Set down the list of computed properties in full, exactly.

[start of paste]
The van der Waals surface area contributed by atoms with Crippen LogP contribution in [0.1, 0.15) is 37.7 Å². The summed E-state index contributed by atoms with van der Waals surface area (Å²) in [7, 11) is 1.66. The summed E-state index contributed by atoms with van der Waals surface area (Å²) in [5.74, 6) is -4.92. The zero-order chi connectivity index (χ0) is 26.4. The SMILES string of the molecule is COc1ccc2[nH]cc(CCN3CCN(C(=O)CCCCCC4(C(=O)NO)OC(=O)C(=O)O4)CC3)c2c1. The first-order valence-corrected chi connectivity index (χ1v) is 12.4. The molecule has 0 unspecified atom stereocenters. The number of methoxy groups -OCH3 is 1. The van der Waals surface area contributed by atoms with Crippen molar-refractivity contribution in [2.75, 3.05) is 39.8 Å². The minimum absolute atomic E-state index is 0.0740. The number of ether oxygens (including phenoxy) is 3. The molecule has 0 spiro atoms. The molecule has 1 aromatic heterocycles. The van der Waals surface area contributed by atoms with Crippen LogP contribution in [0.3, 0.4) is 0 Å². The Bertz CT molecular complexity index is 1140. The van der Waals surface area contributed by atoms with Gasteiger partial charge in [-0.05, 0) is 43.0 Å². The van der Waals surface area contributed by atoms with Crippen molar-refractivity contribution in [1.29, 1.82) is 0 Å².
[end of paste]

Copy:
The van der Waals surface area contributed by atoms with Crippen LogP contribution in [0.1, 0.15) is 37.7 Å². The summed E-state index contributed by atoms with van der Waals surface area (Å²) in [7, 11) is 1.66. The summed E-state index contributed by atoms with van der Waals surface area (Å²) in [5.74, 6) is -4.92. The zero-order chi connectivity index (χ0) is 26.4. The SMILES string of the molecule is COc1ccc2[nH]cc(CCN3CCN(C(=O)CCCCCC4(C(=O)NO)OC(=O)C(=O)O4)CC3)c2c1. The first-order valence-corrected chi connectivity index (χ1v) is 12.4. The molecule has 0 unspecified atom stereocenters. The number of methoxy groups -OCH3 is 1. The van der Waals surface area contributed by atoms with Crippen molar-refractivity contribution in [2.75, 3.05) is 39.8 Å². The minimum absolute atomic E-state index is 0.0740. The number of ether oxygens (including phenoxy) is 3. The molecule has 0 spiro atoms. The molecule has 1 aromatic heterocycles. The van der Waals surface area contributed by atoms with Crippen LogP contribution in [0.3, 0.4) is 0 Å². The Bertz CT molecular complexity index is 1140. The van der Waals surface area contributed by atoms with Gasteiger partial charge in [-0.05, 0) is 43.0 Å². The van der Waals surface area contributed by atoms with Crippen molar-refractivity contribution in [1.29, 1.82) is 0 Å².